I will give you an example. If a Nigerian and an American are competing for a contract in Ghana, the U.S. State department, provided the American goes through the normal process, will represent their citizens at the top level to secure the contract for him. There are different classes of representation and each has a processing fees. The highest class of representation being the U.S. President advocating for their citizens with the President of Ghana. This is why, in my opinion, Americans love America. I know this because I personally experienced it.

There are so many resources in this country that actually help make me an inventor. I invented Hospital-In-A-Box, which has made it possible for the Hospital to go to the patient and not the patient going to the busy hospitals, Wet-N-Beep diaper (the diaper sensor beeps and lights up when it becomes wet) and my latest invention called Scomet, which can be used to examine the ear, retina, temperature and take pictures. This will be done in a few weeks. I am sure you see the reason I do not regret leaving Nigeria.

Have you ever made any attempt to bring back your exploits back home and got encouraged or frustrated by the government or people?
I believe that it is the right of every citizen to have access to basic comprehensive healthcare irrespective of age, colour of skin, creed, economic or educational status, race, religion, sex and social status. Nigeria is in serious need of good healthcare hence I have been making efforts to bring Hospital-In-A-Box to Nigeria since 2007.

I know that it will help improve healthcare delivery in Nigeria. That year, I gave a demo to the Nigerian Army in Abuja. During this visit, I was also able to give a demo to the then Chief Medical Officer (CMD) at the Aso Rock Clinic, the Chief Ophthalmologist and Chief Dental Officer during President Olusegun Obasanjo’s administration. They were so excited over the invention, particularly with the ECG capability of the device. The ECG machine in Hospital-In-A-Box prints on regular paper. I was made to understand that the ECG machine in the Villa was locked up for many months because they never had the special paper that the machine prints on.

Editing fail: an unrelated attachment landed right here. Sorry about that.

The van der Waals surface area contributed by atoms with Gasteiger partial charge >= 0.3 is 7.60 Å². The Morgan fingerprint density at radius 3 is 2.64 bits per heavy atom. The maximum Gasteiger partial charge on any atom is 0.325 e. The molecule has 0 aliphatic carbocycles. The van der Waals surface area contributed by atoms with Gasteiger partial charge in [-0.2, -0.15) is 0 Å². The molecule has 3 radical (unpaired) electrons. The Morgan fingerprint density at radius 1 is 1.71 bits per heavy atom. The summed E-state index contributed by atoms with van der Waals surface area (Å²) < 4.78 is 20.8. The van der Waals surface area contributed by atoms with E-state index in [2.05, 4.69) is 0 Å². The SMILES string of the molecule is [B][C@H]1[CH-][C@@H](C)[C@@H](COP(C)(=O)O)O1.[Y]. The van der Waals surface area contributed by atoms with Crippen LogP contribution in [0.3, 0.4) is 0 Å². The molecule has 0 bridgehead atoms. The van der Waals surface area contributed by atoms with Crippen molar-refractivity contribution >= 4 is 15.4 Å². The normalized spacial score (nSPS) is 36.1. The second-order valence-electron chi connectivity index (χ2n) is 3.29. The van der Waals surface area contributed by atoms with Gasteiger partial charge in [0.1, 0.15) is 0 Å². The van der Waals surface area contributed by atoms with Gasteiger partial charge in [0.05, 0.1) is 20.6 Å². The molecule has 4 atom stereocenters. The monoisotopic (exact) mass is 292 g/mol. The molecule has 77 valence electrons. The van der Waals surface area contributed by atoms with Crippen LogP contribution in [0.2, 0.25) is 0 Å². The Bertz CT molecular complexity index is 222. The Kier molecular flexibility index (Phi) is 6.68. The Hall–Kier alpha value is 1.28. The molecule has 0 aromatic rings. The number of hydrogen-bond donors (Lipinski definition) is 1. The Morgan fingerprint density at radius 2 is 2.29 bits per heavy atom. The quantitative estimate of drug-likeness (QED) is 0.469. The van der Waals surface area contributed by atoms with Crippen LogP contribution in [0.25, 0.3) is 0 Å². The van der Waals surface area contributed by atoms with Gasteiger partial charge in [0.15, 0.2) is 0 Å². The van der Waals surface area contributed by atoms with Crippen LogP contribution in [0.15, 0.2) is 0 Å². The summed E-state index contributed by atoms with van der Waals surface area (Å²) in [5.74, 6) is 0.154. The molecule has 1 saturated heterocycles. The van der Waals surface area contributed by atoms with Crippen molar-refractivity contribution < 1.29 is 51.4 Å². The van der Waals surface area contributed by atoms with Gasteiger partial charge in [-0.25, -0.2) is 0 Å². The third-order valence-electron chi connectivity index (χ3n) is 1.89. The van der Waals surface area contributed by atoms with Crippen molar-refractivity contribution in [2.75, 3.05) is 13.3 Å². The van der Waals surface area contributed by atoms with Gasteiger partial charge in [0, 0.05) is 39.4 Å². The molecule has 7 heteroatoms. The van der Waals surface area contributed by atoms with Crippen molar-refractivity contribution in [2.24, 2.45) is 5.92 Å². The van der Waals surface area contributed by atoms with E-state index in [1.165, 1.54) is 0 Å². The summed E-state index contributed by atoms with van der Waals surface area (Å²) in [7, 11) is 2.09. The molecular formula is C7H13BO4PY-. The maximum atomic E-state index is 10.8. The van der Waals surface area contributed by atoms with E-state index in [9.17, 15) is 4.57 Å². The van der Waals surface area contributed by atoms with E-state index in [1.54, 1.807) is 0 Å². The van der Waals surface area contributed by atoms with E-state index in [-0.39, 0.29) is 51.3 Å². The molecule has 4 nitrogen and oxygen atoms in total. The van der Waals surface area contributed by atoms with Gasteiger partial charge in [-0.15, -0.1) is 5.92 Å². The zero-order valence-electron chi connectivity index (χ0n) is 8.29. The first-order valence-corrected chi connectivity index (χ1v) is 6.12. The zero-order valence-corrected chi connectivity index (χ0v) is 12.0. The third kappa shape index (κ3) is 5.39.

I have made several representations to past and the present administrations, ministries and government parastatals, including the Niger Delta Development Commission (NDDC) with little or no way forward. Also, I gave a demo to the Minister of Health during the late President Umar Ya,Adua’s administration, who was so excited that he asked me to submit a proposal. He promised that I would be contacted. I submitted a proposal and was never contacted.